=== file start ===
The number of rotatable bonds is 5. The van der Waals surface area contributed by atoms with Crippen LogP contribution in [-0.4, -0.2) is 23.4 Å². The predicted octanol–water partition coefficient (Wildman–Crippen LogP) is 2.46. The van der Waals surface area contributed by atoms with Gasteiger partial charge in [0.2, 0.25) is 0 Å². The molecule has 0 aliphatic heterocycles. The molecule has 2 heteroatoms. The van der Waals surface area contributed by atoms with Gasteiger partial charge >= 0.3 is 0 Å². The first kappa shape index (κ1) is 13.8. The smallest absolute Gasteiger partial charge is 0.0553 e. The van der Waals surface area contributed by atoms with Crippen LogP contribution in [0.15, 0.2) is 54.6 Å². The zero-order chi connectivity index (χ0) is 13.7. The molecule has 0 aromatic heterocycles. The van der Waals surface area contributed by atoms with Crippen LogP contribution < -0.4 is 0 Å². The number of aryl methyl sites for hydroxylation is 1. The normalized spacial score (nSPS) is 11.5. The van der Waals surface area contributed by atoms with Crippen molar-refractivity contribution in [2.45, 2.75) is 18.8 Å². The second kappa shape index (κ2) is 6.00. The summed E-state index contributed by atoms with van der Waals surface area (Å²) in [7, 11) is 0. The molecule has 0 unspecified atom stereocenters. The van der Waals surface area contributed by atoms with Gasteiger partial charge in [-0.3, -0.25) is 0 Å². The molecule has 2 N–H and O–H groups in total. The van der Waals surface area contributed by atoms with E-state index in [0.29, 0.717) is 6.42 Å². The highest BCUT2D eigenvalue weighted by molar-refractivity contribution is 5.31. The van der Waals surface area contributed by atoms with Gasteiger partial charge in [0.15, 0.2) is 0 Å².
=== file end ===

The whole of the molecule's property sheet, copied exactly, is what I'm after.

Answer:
The number of rotatable bonds is 5. The van der Waals surface area contributed by atoms with Crippen LogP contribution in [-0.4, -0.2) is 23.4 Å². The predicted octanol–water partition coefficient (Wildman–Crippen LogP) is 2.46. The van der Waals surface area contributed by atoms with Gasteiger partial charge in [0.2, 0.25) is 0 Å². The molecule has 0 aliphatic heterocycles. The molecule has 2 heteroatoms. The van der Waals surface area contributed by atoms with Gasteiger partial charge >= 0.3 is 0 Å². The first kappa shape index (κ1) is 13.8. The smallest absolute Gasteiger partial charge is 0.0553 e. The van der Waals surface area contributed by atoms with Crippen LogP contribution in [0.15, 0.2) is 54.6 Å². The zero-order chi connectivity index (χ0) is 13.7. The molecule has 0 aromatic heterocycles. The van der Waals surface area contributed by atoms with Crippen LogP contribution < -0.4 is 0 Å². The number of aryl methyl sites for hydroxylation is 1. The normalized spacial score (nSPS) is 11.5. The van der Waals surface area contributed by atoms with Crippen molar-refractivity contribution in [2.45, 2.75) is 18.8 Å². The second kappa shape index (κ2) is 6.00. The summed E-state index contributed by atoms with van der Waals surface area (Å²) in [7, 11) is 0. The molecule has 0 unspecified atom stereocenters. The van der Waals surface area contributed by atoms with Gasteiger partial charge in [-0.3, -0.25) is 0 Å². The molecule has 2 N–H and O–H groups in total. The van der Waals surface area contributed by atoms with E-state index in [0.29, 0.717) is 6.42 Å². The highest BCUT2D eigenvalue weighted by molar-refractivity contribution is 5.31. The van der Waals surface area contributed by atoms with Gasteiger partial charge in [0.15, 0.2) is 0 Å².